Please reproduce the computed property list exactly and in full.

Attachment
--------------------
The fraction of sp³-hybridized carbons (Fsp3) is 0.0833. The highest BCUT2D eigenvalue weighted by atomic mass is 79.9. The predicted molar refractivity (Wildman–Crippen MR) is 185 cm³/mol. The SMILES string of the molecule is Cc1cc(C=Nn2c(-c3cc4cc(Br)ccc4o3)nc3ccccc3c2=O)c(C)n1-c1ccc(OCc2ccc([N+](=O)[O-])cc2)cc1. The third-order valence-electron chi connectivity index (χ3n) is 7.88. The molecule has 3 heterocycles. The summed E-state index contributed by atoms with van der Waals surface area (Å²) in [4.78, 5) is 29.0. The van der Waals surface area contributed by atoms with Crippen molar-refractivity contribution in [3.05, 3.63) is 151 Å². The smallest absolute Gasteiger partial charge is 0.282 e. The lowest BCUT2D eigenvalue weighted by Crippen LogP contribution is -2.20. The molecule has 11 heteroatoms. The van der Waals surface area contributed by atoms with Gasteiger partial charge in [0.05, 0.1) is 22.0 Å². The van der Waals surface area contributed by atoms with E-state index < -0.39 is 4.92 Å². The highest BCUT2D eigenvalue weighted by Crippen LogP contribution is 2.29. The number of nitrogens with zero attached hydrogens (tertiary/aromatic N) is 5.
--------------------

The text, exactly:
The fraction of sp³-hybridized carbons (Fsp3) is 0.0833. The highest BCUT2D eigenvalue weighted by atomic mass is 79.9. The predicted molar refractivity (Wildman–Crippen MR) is 185 cm³/mol. The SMILES string of the molecule is Cc1cc(C=Nn2c(-c3cc4cc(Br)ccc4o3)nc3ccccc3c2=O)c(C)n1-c1ccc(OCc2ccc([N+](=O)[O-])cc2)cc1. The third-order valence-electron chi connectivity index (χ3n) is 7.88. The molecule has 3 heterocycles. The summed E-state index contributed by atoms with van der Waals surface area (Å²) in [4.78, 5) is 29.0. The van der Waals surface area contributed by atoms with Crippen molar-refractivity contribution in [3.05, 3.63) is 151 Å². The smallest absolute Gasteiger partial charge is 0.282 e. The lowest BCUT2D eigenvalue weighted by Crippen LogP contribution is -2.20. The molecule has 11 heteroatoms. The van der Waals surface area contributed by atoms with Gasteiger partial charge in [0.05, 0.1) is 22.0 Å². The van der Waals surface area contributed by atoms with E-state index < -0.39 is 4.92 Å². The highest BCUT2D eigenvalue weighted by Crippen LogP contribution is 2.29. The number of nitrogens with zero attached hydrogens (tertiary/aromatic N) is 5.